This month, as well as the summary of NICE’s Scientific Advice service we also include an insightful overview from our Consultant for Australia and New Zealand, Sharon Leadbitter. Sharon has given a great round-up of policy changes in the access/reimbursement space over the past year.
As per last month, we have also included a quick round-up of technology appraisals published during November in UK, France, Germany and Italy. In 2020, we plan to expand this list to decisions made by other global HTA agencies.
PLEASE NOTE: All information reported in the blog represents the views of FINGERPOST and/or the individuals credited and does not reflect the views or opinions of other organisations that may be mentioned in context
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England & Wales: NICE’s Scientific Advice service – friend or foe?
Last month, I was told that NICE were offering a ‘Scientific Advice Masterclass for Consultancies’. My limited understanding of the Scientific Advice service and Office for Market Access led me to believe these were competing services to what many Market Access Consultancies already offer. As such, my initial scepticism was that the Masterclass was a clever tactic to encourage Consultancies to bring in more business for NICE, but curiosity got the better of me and I signed up. I’m pleased to say that I’m now feeling better informed!
So, what is the Scientific Advice service?
The Scientific Advice team at NICE provide an early check and answer any questions regarding evidence generation plans for products that are expected to go through NICE appraisal. That covers clinical trials, economic models, network meta-analyses… and so on. To help answer Industry’s questions, as well as the experts on the Scientific Advice team, an expert panel consisting of Clinicians, Health Economists and Patients is compiled. However, it is worth pointing out that they do not provide any commercial advice (that’s the remit of the Office of Market Access) and can not answer any questions that might indicate the likely outcome from Committee review. Instead, the advice is targeted towards whether or not the evidence meets the requirements for HTA submission.
Ultimately, this service was set up to help Industry prepare earlier for the submission process and ensure changes can be implemented before it’s too late. It’s not very helpful to find out at the first Committee meeting (or, as per recent changes to the technology appraisal process, at the slightly earlier Technical Engagement meeting) that the ‘wrong’ endpoints have been used in clinical trials, or the wrong assumptions have been applied to the economic model. These issues may still come up post-ERG review, of course, but hopefully to a lesser degree if the early advice has been followed.
Another beneficial service offered by the Scientific Advice team is parallel advice with other regulatory (EMA, MHRA) and HTA (EUnetHTA, CADTH) groups. There are also plans for similar arrangements with Blue Cross Blue Shield, FDA and FINOSE (Finland, Norway and Sweden), and informal arrangements with ICER (the US HTA agency, not the Incremental Cost-effectiveness Ratio!). This is a key point from my perspective as evidence generation needs to consider the needs of multiple markets, not just the UK.
Interesting points raised during the Masterclass
The Scientific Advice service is no doubt useful in helping Industry to be more prepared and efficient with respect to evidence generation budgets. But there is a need to engage very early on in the process to ensure evidence generation plans can be adjusted, and with a turnaround of up to 18 weeks, it sounds challenging to schedule in. Even before that, time must be allocated to review the available evidence, develop evidence generation plans and prepare a briefing book, which may or may not involve the support of Consultancies. And this takes me to another point… the cost. Is the service sufficiently beneficial to offset NICE’s fee and Consultancy fees? Or is it just adding more cost and slowing down a process that is still highly uncertain until the Phase III results are available?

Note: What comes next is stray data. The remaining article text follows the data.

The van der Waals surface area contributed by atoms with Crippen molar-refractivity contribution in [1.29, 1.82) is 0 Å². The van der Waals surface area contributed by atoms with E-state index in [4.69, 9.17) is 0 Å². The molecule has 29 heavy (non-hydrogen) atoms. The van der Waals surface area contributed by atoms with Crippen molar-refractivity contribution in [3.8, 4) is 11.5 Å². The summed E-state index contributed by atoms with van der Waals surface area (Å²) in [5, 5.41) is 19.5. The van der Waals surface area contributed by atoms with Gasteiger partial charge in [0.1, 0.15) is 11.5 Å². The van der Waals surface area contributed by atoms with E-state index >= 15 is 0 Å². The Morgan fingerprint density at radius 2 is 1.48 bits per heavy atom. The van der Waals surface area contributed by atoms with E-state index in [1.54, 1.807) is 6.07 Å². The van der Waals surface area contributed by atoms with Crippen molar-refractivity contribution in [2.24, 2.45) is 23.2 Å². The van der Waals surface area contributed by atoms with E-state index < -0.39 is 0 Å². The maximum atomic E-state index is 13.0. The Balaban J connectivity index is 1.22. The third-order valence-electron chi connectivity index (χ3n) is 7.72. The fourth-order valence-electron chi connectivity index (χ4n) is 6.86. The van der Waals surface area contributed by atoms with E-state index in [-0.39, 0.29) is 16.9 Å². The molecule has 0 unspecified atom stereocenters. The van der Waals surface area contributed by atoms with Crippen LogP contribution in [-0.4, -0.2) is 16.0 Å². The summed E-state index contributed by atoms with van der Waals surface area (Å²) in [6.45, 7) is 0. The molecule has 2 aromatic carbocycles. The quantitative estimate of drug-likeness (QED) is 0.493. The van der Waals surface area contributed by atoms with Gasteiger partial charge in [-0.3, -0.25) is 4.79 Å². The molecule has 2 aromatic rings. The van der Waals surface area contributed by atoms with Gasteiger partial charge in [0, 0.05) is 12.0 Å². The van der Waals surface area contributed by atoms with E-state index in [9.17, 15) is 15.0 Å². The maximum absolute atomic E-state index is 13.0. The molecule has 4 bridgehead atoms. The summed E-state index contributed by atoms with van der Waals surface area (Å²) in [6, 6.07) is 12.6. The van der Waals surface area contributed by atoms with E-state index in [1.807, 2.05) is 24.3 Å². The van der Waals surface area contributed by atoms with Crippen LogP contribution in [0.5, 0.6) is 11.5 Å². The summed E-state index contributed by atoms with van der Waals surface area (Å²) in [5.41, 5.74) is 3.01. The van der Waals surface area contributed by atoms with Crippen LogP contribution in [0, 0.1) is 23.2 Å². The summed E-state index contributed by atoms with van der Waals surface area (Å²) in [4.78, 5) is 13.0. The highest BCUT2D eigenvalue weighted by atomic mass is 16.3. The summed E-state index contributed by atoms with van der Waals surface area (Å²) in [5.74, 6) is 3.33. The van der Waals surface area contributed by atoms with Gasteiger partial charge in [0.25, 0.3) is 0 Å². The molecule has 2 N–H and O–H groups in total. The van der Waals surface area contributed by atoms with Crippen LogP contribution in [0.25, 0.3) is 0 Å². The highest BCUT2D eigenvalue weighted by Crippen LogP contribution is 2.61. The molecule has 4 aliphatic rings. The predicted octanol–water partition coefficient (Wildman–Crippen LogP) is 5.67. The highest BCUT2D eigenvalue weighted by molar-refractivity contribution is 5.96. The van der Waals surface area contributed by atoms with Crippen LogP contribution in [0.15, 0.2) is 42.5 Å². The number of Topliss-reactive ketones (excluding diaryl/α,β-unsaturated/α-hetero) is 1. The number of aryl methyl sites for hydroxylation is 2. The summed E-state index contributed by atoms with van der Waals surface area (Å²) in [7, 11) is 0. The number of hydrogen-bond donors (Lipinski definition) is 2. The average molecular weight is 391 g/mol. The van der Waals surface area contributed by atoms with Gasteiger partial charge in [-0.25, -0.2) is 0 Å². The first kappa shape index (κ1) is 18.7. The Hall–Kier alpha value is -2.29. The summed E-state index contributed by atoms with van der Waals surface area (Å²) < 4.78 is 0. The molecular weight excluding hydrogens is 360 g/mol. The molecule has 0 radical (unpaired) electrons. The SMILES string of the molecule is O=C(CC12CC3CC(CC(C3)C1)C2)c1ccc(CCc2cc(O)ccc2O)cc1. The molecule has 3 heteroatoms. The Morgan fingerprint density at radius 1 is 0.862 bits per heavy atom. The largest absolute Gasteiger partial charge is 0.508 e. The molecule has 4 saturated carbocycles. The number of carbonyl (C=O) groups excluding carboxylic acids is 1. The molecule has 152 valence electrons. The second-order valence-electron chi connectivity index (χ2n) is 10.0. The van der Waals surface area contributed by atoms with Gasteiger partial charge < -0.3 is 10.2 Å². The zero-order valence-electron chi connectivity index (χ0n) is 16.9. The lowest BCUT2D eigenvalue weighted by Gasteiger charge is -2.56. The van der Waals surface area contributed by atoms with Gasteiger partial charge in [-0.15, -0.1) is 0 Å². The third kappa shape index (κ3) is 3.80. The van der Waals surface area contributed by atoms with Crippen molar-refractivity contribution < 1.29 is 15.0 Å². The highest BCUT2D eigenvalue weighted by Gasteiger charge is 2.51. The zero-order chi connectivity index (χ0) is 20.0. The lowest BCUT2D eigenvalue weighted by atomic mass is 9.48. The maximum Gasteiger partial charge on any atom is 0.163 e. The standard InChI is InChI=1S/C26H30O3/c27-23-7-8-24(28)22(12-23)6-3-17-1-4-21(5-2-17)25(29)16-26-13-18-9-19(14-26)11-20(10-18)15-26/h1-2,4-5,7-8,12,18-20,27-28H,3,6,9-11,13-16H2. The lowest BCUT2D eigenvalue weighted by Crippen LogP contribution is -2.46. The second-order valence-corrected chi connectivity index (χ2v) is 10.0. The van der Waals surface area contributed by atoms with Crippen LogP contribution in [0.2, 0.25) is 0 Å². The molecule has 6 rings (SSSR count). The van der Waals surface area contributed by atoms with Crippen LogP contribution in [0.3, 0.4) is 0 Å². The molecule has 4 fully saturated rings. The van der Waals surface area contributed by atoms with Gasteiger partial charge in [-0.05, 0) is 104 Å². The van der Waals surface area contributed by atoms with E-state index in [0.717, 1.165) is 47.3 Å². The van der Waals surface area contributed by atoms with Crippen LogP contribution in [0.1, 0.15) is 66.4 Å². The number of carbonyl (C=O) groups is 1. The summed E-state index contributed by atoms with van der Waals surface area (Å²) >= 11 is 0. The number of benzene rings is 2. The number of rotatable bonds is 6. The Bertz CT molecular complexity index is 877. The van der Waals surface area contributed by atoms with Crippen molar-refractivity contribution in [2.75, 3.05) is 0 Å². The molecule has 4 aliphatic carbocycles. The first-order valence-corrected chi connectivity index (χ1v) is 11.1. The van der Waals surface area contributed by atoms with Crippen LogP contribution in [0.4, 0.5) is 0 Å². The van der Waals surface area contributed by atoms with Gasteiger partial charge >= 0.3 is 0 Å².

From my side of the fence, I can see the benefits of such a service. I have always thought that Industry is put in an impossible situation when it comes to technology appraisals. The length of time it takes to generate the required evidence for a new product is far slower than the rate of change in the HTA process. By the time a product gets to market, they are being compared to products that may not have been available when the clinical trials were designed. The available evidence is often limited due to factors beyond Industry’s control, for example, Patient Reported Outcome measures not having the required completion rate to be considered. The ‘reference case’ provided by NICE is limited for non-standard indications (e.g. paediatric populations, ultra-rare conditions) and there is little advice regarding what is deemed acceptable in these situations. I could go on…. So, I appreciate the efforts by NICE to help find a solution…even if it does increase the cost of an already expensive process.
Aside from the Scientific Advice service, I still have a number of questions that all relate to how the remit of the various services provided by NICE will change post-election, post-Brexit and post-Sir Andrew Dillon. Understandably, the individuals presenting at the Masterclass were very clear that they have to remain impartial whenever the conversation was derailed in this direction, so I held back on my questions this time around. For now, I will just have to wait and see. 2020 is certainly going to be an interesting year for NICE so I will be keeping my eyes and ears open!
Written by Catherine Bacon. Catherine has been a Market Access Consultant for 12 years and now heads up the FINGERPOST team. More information available here: https://www.fingerpostconsulting.com/catherinebacon.html and via Linked In: https://www.linkedin.com/in/catherine-bacon-fpc/
PLEASE NOTE: The summary of the Scientific Advice Masterclass represents the views of FINGERPOST and does not reflect the views or opinions of NICE or any other organisations that may be mentioned in context.
A summary of key issues from the year for Australia & New Zealand.
Professor Andrew Wilson, Chair of the PBAC, speaking at the annual industry function at Parliament House, Canberra.
Since the unexpected return of the incumbent Conservatives (Liberal National Party coalition) to power in the May 2019 Federal Election, it has been business as usual with the Minister of Health, Greg Hunt, retaining the portfolio he has led since early 2017.